Back to School Baking

by Billilyn Friese

Summer's end is fast approaching. Swim lessons are over, the trip to Disneyland is just a happy memory and soon the familiar refrain "Mom, I'm bored," will disappear for another year. As the kids begin to dread the thought of heading back to the classroom, it's up to Mom to help make the transition from pool to school just a bit sweeter.

Cookies are a wonderful way to brighten the day of a child - regardless of their age. Cookies not only make for a great snack, but can also be a great tool for learning! That's right. Cookies shaped like letters or numbers can teach a variety of lessons to the child. Younger children can work on letter and number recognition, while the older children work on spelling or arithmetic with their baked goods. Have the children roll out and cut out their cookies and then freeze some (for lessons in the days to come). Mix and freeze now, bake later. Then 'teaching with cookies' will be faster and easier than ever (for you OR your child!)

The subject is art and the assignment is cookies... encourage your child's artistic ability by letting them paint on cookies! Keep them busy for hours with edible food colored pens. Iced cookies make an excellent surface for painting or drawing. Mix and freeze your cookie dough ahead of time and then, when the artist wants to create, their 'canvas' is ready! Get prepared by rolling dough into logs and refrigerating overnight. The next day, slice and freeze separately by putting them (in a single layer) on a cookie sheet covered with waxed paper. Pack in airtight containers and place in the freezer and bake as needed. Bake according to recipe. And let your little (or big) artist do the rest!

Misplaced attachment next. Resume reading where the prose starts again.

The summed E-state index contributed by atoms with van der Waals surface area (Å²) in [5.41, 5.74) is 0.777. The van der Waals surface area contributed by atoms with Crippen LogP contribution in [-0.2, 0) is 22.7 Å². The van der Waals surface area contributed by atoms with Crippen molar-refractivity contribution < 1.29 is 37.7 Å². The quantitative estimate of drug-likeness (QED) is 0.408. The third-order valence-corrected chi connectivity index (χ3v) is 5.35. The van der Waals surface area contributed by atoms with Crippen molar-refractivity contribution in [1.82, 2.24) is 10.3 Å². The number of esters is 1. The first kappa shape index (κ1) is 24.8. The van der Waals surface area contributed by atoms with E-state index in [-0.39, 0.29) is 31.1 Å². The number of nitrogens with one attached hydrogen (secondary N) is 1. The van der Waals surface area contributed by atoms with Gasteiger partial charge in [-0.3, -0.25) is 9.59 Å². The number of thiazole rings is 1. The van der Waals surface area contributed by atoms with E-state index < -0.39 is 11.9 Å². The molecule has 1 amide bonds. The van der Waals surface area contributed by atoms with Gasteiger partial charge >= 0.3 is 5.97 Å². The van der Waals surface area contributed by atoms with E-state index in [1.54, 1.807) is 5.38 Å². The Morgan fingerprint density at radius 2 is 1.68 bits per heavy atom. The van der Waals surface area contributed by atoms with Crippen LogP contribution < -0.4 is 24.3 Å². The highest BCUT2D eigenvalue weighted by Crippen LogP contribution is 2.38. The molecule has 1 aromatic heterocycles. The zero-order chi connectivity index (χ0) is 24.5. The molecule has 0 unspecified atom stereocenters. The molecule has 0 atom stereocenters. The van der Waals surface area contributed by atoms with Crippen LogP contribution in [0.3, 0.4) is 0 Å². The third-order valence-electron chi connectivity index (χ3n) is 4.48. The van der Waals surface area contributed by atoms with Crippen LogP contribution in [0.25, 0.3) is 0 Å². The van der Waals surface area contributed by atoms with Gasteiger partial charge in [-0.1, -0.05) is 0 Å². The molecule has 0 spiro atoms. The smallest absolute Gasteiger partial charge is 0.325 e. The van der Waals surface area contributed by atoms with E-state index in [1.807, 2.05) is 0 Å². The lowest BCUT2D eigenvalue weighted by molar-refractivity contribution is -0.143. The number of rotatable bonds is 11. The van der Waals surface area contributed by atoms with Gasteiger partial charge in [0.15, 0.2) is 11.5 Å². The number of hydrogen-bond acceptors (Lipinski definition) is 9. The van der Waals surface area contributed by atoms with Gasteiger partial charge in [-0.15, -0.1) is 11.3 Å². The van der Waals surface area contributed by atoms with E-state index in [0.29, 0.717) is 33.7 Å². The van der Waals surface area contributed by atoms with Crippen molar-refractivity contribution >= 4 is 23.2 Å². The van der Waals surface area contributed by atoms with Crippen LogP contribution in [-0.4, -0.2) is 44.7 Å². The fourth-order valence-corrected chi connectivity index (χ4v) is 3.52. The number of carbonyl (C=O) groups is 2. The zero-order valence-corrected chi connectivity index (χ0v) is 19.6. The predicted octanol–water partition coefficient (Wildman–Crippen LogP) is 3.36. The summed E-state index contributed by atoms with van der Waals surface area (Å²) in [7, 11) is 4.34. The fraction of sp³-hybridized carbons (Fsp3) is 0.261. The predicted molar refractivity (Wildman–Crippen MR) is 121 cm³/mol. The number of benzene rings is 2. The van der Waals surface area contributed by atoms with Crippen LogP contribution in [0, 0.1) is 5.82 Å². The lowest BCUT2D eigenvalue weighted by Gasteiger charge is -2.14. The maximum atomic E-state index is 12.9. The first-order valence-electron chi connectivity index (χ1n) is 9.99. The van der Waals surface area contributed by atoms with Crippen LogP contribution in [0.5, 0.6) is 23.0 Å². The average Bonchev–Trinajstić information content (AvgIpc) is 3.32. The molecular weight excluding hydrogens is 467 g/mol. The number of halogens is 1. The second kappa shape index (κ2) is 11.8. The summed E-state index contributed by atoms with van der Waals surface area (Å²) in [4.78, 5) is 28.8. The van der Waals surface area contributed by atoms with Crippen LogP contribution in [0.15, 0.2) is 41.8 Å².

School time also means treat time. Whether you are baking up some cookies for an after-school snack, or you have to send treats for the bake sale, it will be much easier if you've done some prior planning. Drop cookies are a hit at bake sales and the best part is, they can be made up ahead of time and frozen in a bulk tub. Though it takes more time up front, I prefer to drop them with a cookie scoop on wax paper and freeze individually. Then I can pop just what I need into the oven. Or better yet, let the child bake off what is needed. This not only will help you out, but also will teach the child about being responsible for the treat needed at school.

Bar cookies, too, are great for bake sales. Again, planning ahead can make baking up goodies very easy for little hands. I like to use disposable foil pans to freeze bar cookies. Spray the pan with vegetable spray, press in the dough, wrap in plastic wrap and freeze overnight. The next day, knock the frozen dough out of the pan and wrap it tightly. (You can stack more in the freezer that way). When you (or your child) need baked goods, simply drop the chunk of dough back into the same size pan and bake. Another way to freeze bar cookies is to line your pan with foil that is big enough to fold over the top rim of the pan. After freezing, lift dough out by pulling on the foil. Wrap and return to freezer.

The kitchen is a wonderful place for the adult and child to spend quality time together. Baking with a youngster not only enhances their understanding of kitchen utensils and equipment, but can also be a fun and creative learning exercise. The Junior Bake Set is ideal for whatever those little hands will be making. Don't wait for your child to be back in a desk before they begin learning this fall... start them off right with an educational trip to the kitchen. They'll be amazed at what fun learning can be!

Close